Anthony Brown Playing in the Dirt
We love election night parties. The exuberance, the fatalism, the cheese cubes. We even enjoyed getting tossed out of the Holiday Inn’s Mediterranean Room banquet hall by a man who claimed to be Cindy Chavez‘s campaign manager, Justin Schall. “This is a private party,” he explained with postal rage. (Was it something we wrote?) When we returned and sidled up to our attractive blonde armed bodyguard, a well-known elected law enforcement official, the hothead relented but threatened, “You and me are going to have a lot of fun in this town for a long time.” This may go down as one of the only cases in local election history that a working member of the local press was unceremoniously plucked from a media event filled with TV cameras because the publication failed to write nice things about a campaign that refused to talk.
Disturbed by the friendly content being given to their chief rival in the upcoming Maryland democratic primary for Governor, Attorney General Doug Gansler; a senior member of the Brown campaign reached out to DMVDaily to express their dismay in what they described as ‘slanted coverage that didn’t warrant the title of true journalism’.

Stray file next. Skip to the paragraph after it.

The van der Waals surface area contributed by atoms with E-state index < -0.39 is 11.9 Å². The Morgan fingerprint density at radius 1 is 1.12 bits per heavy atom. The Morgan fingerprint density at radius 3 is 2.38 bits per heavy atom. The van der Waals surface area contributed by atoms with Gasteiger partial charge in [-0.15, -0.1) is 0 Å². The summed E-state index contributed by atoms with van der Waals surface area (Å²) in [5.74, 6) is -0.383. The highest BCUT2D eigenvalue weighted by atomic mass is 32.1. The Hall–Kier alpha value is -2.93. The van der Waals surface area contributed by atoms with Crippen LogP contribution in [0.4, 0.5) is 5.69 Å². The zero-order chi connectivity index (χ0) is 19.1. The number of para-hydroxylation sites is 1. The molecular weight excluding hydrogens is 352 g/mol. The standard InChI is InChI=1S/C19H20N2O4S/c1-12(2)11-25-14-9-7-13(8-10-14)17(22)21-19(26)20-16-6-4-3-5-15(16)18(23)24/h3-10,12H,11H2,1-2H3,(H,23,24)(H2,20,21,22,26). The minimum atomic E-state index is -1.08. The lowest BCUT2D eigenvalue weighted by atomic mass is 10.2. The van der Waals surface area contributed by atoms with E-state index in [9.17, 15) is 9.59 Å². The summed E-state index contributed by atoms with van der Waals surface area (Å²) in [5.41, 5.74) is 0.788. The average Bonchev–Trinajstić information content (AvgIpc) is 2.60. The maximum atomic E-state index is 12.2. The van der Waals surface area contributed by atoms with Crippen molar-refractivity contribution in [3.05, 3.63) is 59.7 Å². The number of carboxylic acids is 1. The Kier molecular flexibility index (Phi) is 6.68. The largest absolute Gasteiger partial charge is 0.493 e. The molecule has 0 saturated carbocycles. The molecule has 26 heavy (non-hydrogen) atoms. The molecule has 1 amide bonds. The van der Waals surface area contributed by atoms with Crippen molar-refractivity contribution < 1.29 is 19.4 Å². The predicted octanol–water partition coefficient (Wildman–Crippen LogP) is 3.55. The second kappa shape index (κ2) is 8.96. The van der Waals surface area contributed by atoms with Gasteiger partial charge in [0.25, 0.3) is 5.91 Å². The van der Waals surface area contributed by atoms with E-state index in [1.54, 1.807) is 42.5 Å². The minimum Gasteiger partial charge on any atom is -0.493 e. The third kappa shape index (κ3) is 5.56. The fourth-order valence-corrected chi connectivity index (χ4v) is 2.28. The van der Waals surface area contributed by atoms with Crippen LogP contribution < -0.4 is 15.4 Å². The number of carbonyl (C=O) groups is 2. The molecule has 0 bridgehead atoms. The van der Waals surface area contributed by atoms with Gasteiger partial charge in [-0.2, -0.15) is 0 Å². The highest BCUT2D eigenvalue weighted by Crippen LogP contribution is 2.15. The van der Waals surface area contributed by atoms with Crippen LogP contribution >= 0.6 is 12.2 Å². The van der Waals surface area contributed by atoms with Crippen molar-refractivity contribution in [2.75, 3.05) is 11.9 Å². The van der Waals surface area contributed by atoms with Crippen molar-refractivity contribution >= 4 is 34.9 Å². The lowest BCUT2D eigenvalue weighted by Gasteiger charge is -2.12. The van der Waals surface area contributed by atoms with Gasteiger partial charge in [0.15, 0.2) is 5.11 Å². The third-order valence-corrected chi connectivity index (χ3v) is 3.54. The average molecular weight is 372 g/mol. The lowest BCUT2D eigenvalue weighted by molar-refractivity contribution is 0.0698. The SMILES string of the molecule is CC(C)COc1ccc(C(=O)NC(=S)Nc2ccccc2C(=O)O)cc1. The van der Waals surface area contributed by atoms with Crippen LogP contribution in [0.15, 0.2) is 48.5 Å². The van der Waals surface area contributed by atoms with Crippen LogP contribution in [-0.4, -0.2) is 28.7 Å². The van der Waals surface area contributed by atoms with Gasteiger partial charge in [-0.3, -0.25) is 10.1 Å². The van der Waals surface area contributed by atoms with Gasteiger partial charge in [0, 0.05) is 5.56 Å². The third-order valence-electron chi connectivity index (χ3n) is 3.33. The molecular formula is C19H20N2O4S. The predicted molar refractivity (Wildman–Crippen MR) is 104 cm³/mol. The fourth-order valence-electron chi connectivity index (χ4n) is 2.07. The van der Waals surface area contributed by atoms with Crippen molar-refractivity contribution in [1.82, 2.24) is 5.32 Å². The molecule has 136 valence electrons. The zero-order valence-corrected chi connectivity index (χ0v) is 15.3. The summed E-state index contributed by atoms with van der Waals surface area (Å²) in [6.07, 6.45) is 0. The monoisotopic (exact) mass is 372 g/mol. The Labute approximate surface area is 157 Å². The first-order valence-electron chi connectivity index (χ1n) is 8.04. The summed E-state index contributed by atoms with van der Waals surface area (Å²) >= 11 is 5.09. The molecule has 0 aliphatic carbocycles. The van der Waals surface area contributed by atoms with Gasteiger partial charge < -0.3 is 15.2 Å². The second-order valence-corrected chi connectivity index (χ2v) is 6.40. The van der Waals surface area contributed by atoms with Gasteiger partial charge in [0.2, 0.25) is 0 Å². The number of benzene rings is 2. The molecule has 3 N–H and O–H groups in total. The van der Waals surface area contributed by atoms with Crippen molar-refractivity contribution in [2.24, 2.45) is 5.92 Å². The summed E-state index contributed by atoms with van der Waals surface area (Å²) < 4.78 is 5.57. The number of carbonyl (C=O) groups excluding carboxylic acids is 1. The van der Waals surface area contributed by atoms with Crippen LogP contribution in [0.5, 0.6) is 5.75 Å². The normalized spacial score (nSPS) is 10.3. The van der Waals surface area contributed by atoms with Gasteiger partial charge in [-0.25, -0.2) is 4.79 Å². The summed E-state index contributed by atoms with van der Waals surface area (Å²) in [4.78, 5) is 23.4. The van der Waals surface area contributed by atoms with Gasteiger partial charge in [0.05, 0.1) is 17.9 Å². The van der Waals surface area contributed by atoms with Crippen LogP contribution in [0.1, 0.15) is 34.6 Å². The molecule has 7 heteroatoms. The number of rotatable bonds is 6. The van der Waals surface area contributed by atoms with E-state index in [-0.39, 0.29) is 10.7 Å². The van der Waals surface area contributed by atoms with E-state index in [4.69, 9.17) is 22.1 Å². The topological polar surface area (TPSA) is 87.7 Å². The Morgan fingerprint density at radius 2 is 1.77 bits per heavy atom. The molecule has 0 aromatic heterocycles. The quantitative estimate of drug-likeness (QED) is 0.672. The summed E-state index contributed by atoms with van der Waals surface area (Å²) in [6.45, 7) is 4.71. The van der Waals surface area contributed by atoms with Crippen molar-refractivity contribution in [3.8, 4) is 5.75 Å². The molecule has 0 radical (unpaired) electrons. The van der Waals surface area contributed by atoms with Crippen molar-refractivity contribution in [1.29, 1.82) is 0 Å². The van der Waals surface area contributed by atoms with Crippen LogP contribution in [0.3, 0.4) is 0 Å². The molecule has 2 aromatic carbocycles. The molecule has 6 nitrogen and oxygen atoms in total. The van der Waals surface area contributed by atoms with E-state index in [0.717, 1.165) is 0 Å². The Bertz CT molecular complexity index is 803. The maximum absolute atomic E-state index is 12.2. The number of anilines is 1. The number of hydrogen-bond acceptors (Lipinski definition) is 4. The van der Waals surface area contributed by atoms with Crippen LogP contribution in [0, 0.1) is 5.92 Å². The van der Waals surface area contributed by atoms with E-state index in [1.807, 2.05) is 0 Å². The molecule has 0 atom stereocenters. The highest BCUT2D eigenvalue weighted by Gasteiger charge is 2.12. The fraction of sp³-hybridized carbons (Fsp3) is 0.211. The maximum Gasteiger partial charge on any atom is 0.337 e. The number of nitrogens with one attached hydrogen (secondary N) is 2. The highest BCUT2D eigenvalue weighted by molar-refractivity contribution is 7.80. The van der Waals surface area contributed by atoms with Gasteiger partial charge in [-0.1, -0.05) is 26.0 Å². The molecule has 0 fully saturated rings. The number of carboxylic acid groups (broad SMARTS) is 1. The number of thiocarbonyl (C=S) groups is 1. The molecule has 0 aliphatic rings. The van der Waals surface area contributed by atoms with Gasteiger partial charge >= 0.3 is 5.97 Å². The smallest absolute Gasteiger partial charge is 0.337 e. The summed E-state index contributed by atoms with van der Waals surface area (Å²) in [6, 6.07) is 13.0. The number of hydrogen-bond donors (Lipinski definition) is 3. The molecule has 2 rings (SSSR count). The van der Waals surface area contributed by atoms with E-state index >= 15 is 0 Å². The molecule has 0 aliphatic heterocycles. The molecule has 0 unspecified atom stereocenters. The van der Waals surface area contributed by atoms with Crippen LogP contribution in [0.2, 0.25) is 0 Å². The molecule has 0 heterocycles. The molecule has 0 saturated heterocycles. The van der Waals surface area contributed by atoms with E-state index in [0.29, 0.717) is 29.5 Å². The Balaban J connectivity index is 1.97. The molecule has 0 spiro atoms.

Yet, when the citizen journalism site expressed their sincere attempt at providing the same coverage for their candidate, they were rebuffed our attempt with the firm statement that “the Brown campaign doesn’t acknowledge or respond to bloggers”.
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When one frequent victim of San Jose Revealed’s particularly vicious attacks asked Chavez for help in removing a map to his residence that had been posted to the site, Chavez asked a number of questions about San Jose Inside’s ownership structure. The information shared with Chavez appeared on San Jose Revealed a few days later, in the June 9, 2008 post “Who Owns San Jose Inside?”
After the map was published by Revealed, the home’s owner, falsely accused of making money through pornography, became the victim of a hate crime that involved property destruction and swastika graffiti.
It wasn’t the first time San Jose Revealed turned politics personal. The site published a map to deputy district attorney David Pandori’s home. (Pandori has a family and prosecutes gangs for a living.) It made an issue out of McEnery’s daughter’s late payment of a garbage bill. And in 2007 it breathlessly posted the Match.com dating profile of District 6 councilman Pierluigi Oliverio.